In 1998, 13-year-old John Joseph Price was playing video games at a neighbor's house when he was accidentally shot in the face by a 9-year-old who found a handgun in a dresser drawer. In the wake of her son's death, Carole Price, of Manchester, worked with Maryland legislators to get legislation passed that, among other things, requires handguns sold in the state be equipped with internal trigger locks.
Her tragic experience with gun violence and her work to make guns safer got her chosen by U.S. Rep. Chris Van Hollen, D-District 8, to be present for President Barack Obama's State of the Union address today. Obama's proposed gun restrictions, which have become a source of heated debate, are expected to be a major piece of his address.
"I am honored and humbled by the invitation, but at the end of the day I'm just John's mom," Price said. "I appreciate that my son is still being remembered."
Following her son's death, Price said, she became very involved in the cause of gun safety. She hoped that by getting involved in the effort she would prevent other families from going through what she went through.
Price said she and other concerned families started the Asking Saves Kids Campaign, which draws awareness to guns being in people's homes that their children may be playing in. Price also became involved in the Marylanders Against Handgun Abuse organization and the Million Mom March in 2000. The march on Washington D.C. was organized to promote tighter gun control.
Van Hollen said he met Price while he was representing the Silver Spring area in the Maryland Senate. He began working with her to get the Responsible Gun Safety Act of 2000 passed through the legislature. When the bill was passed, it was touted for its firearm restrictions which aimed to reduce gun violence, Van Hollen said.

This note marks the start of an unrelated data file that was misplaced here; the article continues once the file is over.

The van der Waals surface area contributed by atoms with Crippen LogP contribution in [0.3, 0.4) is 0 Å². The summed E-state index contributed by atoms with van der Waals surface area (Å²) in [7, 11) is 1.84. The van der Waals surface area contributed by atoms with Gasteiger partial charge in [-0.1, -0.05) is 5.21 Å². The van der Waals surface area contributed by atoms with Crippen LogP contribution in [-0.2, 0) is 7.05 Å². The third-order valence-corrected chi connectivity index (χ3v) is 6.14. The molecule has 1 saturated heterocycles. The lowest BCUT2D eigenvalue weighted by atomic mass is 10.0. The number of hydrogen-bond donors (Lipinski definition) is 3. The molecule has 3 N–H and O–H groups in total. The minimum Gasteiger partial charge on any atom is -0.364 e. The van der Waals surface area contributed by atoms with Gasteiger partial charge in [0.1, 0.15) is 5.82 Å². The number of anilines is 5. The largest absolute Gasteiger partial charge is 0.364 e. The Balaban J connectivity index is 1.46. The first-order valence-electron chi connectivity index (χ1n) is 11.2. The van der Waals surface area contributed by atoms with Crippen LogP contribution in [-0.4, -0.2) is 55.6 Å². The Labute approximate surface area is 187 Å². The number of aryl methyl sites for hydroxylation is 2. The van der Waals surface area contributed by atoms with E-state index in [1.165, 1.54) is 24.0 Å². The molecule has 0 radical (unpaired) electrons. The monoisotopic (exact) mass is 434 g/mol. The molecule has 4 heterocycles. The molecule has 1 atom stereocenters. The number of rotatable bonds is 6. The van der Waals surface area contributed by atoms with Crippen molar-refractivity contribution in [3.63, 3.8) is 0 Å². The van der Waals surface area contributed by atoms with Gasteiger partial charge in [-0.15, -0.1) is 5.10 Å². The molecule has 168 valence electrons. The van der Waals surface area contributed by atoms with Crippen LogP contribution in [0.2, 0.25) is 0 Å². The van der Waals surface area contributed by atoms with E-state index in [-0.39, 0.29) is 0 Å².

Fast forward 13 years to the present day. Several mass shootings, most notably the one at Sandy Hook Elementary, have occurred, spurring state legislatures and the president to introduce gun safety legislation.
Senators and representatives are given one ticket each to invite someone to sit in the gallery to hear the president's yearly address. Knowing that Obama was going to discuss gun violence during the State of the Union, Van Hollen said he could think of no better person to invite than Price.
"I was honored to ask Carole Price to join me for the State of the Union address," Van Hollen said. "I thought that she should have an opportunity to participate in the State of the Union address."
While a lot has been achieved in the past, Price said she believes that this Congress and president will have the opportunity to get more gun safety measures passed.
"I'm going as a supporter to the congressman, as a supporter to our president and I'm hoping that something comes out of this legislation that would help protect children better in everyday environments," Price said. "We, as a society, have to say it is enough when our children are dying because of the accessibility [of guns]."